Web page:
For the first time since 1998, NBC's Bob Costas won't be hosting the network's prime-time Olympics show, thanks to an eye infection most of us recognize from childhood.
Pinkeye, or conjunctivitis, has sidelined Costas - not surprising if you've been watching him for the past few days. Each night, his eyes have looked increasingly red and swollen.
On Tuesday he woke up with both eyes crusty and swollen shut, the New York Times reported, and he told the network he could no longer host the show. "I simply couldn't do my job because my eyes had become so blurry, watery and sensitive to light," he said in a statement.
In his place, Today show host Matt Lauer, who is in Sochi, Russia, will fill in, the network announced.
>> Sign up for the AARP Health Newsletter
It's not clear how Costas got the eye infection, but it's a common one among both children and adults, according to the Centers for Disease Control and Prevention (CDC). It's also highly contagious, which makes one wonder why Costas kept showing up for work, where his coworkers could easily have caught it from him.
Conjunctivitis is caused by an inflammation of the thin, clear tissue (the conjunctiva) that lines the eyelids and whites of the eye. That's what turns the eyes pink, although the color is often closer to a shade of angry red.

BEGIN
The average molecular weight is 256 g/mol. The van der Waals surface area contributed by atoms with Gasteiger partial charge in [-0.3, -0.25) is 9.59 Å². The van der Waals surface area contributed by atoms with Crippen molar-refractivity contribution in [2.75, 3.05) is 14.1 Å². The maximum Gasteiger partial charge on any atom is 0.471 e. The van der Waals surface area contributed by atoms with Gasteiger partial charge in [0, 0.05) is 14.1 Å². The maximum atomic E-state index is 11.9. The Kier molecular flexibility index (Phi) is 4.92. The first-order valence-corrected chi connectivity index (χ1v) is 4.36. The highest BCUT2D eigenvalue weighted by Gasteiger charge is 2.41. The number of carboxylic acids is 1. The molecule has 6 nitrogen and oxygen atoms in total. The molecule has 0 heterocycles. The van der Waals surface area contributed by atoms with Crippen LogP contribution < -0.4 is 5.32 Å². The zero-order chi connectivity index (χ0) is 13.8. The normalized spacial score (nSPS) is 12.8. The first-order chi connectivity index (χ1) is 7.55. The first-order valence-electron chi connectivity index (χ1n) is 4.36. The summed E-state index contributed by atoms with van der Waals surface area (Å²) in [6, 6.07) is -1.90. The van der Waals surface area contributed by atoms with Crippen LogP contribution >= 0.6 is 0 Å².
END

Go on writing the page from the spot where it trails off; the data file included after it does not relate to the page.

Pinkeye can be caused by allergens, such as pet dander or pollen, but it's often the result of bacteria or a virus. The bacteria and viral forms of the infection are the types that are very contagious. (Lauer might want to Purell anything Costas touched.) Kids who get pinkeye often are required to stay home from school or daycare until the infection clears up to keep it from spreading.
Pinkeye caused by bacteria can be treated with antibiotic drops, but a case caused by a virus must run its course, which can take a week or more, according to the CDC.
Costas will now spend 24 hours in a darkened room, keeping cold compresses on his eyes, taking antibiotics and using eyedrops, the Times reported.
Here are some other tips about this common infection:
- Because it's so contagious, if you're exposed to someone who has conjunctivitis be sure to frequently wash your hands with soap and water and avoiding touching your eyes.
- If someone in your family has the infection, don't share towels, blankets, pillowcases, makeup, eyeglasses, contact lens solution or containers.
- The infection usually causes a runny discharge that turns crusty in the morning. There can be itchiness, pain and an increased sensitivity to light. If you have these symptoms, see your health care provider if the symptoms worsen or don't improve after 24 hours.
>> Get discounts on health services with your AARP Member Advantages.
Also of Interest
- 'Epidemic' of Dry Eyes: Blink More, Stare Less
- 'God Only Knows' by The Beach Boys and 15 Other Songs Everyone Over 50 Should Own
- Get free assistance with tax-return preparation from Tax-Aide
- Join AARP: Savings, resources and news for your well-being
See the AARP home page for deals, savings tips, trivia and more